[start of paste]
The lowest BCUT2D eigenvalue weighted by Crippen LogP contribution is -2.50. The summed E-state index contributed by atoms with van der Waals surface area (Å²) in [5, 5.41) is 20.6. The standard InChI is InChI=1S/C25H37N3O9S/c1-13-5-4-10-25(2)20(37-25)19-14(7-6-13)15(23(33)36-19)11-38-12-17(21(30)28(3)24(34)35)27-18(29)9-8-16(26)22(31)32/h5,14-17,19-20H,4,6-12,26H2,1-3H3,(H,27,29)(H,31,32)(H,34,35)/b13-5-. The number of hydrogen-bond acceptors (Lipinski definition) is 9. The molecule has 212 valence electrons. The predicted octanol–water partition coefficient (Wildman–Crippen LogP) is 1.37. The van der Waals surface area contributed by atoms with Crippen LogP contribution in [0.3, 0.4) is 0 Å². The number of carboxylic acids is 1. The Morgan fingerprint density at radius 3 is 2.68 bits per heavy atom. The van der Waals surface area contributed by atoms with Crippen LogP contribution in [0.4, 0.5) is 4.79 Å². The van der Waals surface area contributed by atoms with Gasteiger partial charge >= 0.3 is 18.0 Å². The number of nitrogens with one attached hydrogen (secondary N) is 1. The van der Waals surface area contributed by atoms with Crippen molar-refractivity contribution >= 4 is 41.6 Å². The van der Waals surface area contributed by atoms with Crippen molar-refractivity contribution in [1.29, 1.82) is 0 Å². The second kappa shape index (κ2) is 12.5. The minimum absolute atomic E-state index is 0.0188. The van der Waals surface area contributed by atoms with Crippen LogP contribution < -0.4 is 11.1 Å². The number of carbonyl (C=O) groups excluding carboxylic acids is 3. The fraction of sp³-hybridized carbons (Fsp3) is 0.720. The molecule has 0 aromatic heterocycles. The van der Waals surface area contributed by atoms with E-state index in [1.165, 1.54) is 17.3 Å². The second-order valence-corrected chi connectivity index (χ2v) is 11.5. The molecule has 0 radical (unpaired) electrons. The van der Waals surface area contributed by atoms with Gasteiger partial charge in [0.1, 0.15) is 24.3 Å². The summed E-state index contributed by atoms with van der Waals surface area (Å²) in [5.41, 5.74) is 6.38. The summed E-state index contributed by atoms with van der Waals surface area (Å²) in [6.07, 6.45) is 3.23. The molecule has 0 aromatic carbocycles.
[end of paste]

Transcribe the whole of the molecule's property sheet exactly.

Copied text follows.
The lowest BCUT2D eigenvalue weighted by Crippen LogP contribution is -2.50. The summed E-state index contributed by atoms with van der Waals surface area (Å²) in [5, 5.41) is 20.6. The standard InChI is InChI=1S/C25H37N3O9S/c1-13-5-4-10-25(2)20(37-25)19-14(7-6-13)15(23(33)36-19)11-38-12-17(21(30)28(3)24(34)35)27-18(29)9-8-16(26)22(31)32/h5,14-17,19-20H,4,6-12,26H2,1-3H3,(H,27,29)(H,31,32)(H,34,35)/b13-5-. The number of hydrogen-bond acceptors (Lipinski definition) is 9. The molecule has 212 valence electrons. The predicted octanol–water partition coefficient (Wildman–Crippen LogP) is 1.37. The van der Waals surface area contributed by atoms with Crippen LogP contribution in [0.3, 0.4) is 0 Å². The number of carboxylic acids is 1. The Morgan fingerprint density at radius 3 is 2.68 bits per heavy atom. The van der Waals surface area contributed by atoms with Crippen LogP contribution in [0.4, 0.5) is 4.79 Å². The van der Waals surface area contributed by atoms with Gasteiger partial charge >= 0.3 is 18.0 Å². The number of nitrogens with one attached hydrogen (secondary N) is 1. The van der Waals surface area contributed by atoms with Crippen molar-refractivity contribution >= 4 is 41.6 Å². The van der Waals surface area contributed by atoms with Crippen molar-refractivity contribution in [1.29, 1.82) is 0 Å². The second kappa shape index (κ2) is 12.5. The minimum absolute atomic E-state index is 0.0188. The van der Waals surface area contributed by atoms with Crippen LogP contribution < -0.4 is 11.1 Å². The number of carbonyl (C=O) groups excluding carboxylic acids is 3. The fraction of sp³-hybridized carbons (Fsp3) is 0.720. The molecule has 0 aromatic heterocycles. The van der Waals surface area contributed by atoms with E-state index in [1.165, 1.54) is 17.3 Å². The second-order valence-corrected chi connectivity index (χ2v) is 11.5. The molecule has 0 radical (unpaired) electrons. The van der Waals surface area contributed by atoms with Gasteiger partial charge in [0.1, 0.15) is 24.3 Å². The summed E-state index contributed by atoms with van der Waals surface area (Å²) in [5.41, 5.74) is 6.38. The summed E-state index contributed by atoms with van der Waals surface area (Å²) in [6.07, 6.45) is 3.23. The molecule has 0 aromatic carbocycles.